In a speech on campus Wednesday, Suk-bum Park, consulate general of the Republic of Korea, said that, although there are many cultural differences between the U.S. and South Korea, increases in trade have improved the two countries’ diplomatic relationship with each other.
Park is responsible for spreading Korean cultural awareness in Southeastern U.S., including Texas, Mississippi and Oklahoma.
Park said that despite differing in cultural viewpoints, the two countries have still managed to get along.
“The U.S. is seen from the outside as a superpower,” Park said. “It’s a big juggernaut, a behemoth, something [Korea] cannot touch. … But the status quo in East Asia is changing. South Korea has … formed a relationship based on mutual trust with the U.S.”
Park said a major benchmark in U.S.-Korea relations was the Mutual Defense Treaty, signed in 1953, which led to a 60-year friendship between the two nations.
“The U.S.-[Republic of Korea] treaty gave birth to an unshakable alliance between the U.S. and Korea,” Park said. “These alliance relations … were the lynchpin to peace and stability in East Asia.”
Stratton Gaines, an Asian cultures and languages sophomore, said he attended the talk because of his enthusiasm for the region.
“I have a strong interest in East Asian relations,” Gaines said. “I plan on working, maybe, in the future in a diplomatic position, so it’s a field I’m interested in.”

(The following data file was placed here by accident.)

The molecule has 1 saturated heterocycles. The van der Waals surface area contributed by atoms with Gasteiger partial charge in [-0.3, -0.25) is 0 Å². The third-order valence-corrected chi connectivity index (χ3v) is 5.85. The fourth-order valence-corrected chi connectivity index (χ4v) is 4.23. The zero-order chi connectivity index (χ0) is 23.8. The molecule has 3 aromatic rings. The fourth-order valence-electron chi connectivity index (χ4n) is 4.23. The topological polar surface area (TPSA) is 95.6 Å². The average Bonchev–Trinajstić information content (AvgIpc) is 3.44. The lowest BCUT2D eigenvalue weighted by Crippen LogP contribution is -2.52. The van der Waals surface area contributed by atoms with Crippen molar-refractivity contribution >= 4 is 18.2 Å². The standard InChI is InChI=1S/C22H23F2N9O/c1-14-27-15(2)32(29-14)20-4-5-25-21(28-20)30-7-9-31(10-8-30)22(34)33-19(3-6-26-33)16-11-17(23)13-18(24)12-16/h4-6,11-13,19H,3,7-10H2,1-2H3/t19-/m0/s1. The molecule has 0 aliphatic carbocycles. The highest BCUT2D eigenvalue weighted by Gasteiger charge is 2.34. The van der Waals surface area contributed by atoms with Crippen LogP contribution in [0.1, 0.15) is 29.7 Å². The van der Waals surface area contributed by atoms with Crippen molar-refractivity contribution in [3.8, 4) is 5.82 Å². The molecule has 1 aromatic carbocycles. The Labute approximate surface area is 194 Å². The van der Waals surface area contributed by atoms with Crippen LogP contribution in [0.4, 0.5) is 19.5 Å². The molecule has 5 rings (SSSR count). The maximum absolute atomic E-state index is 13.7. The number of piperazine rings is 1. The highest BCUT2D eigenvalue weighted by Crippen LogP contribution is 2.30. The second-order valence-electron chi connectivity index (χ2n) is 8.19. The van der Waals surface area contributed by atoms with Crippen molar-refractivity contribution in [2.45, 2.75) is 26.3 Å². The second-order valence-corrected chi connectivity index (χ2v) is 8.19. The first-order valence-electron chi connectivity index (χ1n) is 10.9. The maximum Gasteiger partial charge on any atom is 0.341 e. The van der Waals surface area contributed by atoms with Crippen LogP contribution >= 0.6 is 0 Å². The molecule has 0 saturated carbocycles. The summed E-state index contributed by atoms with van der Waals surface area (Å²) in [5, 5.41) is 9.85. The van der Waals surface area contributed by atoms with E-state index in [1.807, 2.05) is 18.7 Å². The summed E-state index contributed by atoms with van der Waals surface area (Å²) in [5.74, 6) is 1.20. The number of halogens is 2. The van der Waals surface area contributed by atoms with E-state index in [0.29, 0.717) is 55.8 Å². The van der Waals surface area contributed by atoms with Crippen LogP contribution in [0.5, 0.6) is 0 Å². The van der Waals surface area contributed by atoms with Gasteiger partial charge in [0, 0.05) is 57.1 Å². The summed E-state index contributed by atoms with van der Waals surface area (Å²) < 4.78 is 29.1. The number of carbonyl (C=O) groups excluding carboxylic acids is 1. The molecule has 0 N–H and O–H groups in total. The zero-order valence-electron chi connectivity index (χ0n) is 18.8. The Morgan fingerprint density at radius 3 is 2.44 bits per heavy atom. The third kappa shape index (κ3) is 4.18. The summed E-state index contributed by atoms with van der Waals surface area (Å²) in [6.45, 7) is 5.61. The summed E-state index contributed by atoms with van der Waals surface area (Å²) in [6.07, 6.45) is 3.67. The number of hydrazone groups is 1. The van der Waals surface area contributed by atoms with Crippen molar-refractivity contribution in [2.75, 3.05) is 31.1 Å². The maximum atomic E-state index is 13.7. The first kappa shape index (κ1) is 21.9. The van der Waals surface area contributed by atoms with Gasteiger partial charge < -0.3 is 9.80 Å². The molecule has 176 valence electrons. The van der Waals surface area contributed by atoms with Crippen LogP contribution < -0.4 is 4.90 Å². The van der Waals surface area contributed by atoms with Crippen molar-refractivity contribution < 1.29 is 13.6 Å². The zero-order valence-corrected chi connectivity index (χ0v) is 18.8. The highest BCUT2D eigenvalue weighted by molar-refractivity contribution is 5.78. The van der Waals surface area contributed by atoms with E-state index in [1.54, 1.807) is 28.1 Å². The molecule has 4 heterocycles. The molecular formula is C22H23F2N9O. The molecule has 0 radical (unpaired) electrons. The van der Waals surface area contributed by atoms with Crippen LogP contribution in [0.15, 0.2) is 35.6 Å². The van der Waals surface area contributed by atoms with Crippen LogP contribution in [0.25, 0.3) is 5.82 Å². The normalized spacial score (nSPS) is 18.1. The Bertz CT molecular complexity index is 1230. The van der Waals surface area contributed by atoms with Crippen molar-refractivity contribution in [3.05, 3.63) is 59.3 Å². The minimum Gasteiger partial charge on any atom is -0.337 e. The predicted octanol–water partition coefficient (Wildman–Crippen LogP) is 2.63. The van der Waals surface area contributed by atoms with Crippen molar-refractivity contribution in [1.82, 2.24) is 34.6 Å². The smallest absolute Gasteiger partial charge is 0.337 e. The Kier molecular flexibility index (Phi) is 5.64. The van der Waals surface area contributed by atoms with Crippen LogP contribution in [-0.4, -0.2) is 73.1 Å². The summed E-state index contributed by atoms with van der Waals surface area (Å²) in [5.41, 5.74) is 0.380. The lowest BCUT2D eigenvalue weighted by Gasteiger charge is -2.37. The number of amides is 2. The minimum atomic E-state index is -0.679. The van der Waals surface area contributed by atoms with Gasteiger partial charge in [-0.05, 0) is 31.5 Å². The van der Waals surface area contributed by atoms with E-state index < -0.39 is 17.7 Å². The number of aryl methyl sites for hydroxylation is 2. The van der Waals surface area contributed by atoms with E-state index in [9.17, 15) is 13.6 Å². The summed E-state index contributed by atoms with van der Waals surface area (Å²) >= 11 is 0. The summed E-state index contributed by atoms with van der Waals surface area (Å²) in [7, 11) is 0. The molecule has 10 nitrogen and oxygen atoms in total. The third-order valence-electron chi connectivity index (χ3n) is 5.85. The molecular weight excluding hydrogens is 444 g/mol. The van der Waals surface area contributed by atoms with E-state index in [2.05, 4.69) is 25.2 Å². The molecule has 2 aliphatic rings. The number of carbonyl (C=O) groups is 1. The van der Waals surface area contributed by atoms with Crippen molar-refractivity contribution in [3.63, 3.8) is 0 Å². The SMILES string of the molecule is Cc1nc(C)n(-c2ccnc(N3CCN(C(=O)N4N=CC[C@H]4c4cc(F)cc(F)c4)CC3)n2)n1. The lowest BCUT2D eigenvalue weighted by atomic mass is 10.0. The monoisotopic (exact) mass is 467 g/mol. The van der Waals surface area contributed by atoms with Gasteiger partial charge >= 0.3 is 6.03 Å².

Robert Oppenheim, director of the Center for East Asian Studies, said the relationship between the U.S. and Korea was particularly important because of the economic ties between the two countries.
“The alliance between the U.S. and [Korea] is one of the oldest relationships the U.S. has in Asia, and factors as well into a lot of other
important regional issues,” Oppenheim said. “South Korean technology, industry and investment of other sorts are themselves increasingly important, globally.”
Park also pointed out economic benefits Korea brings to the United States, mentioning the country’s role in manufacturing products, such as computers, cars and chemicals.
“South Korea has transformed into one of the major trade nations,” Park said. “Take, for example, some major brand names, like Hyundai [or] Samsung. These names, somehow, have become household names for many people.”
Park said the influence of pop stars, such as South Korean singer PSY, has boosted the Korean economy and U.S.-Korea relations as well.
“His name and his style have become famous throughout the world,” Park said. “He’s even more famous than the [Korean] president.”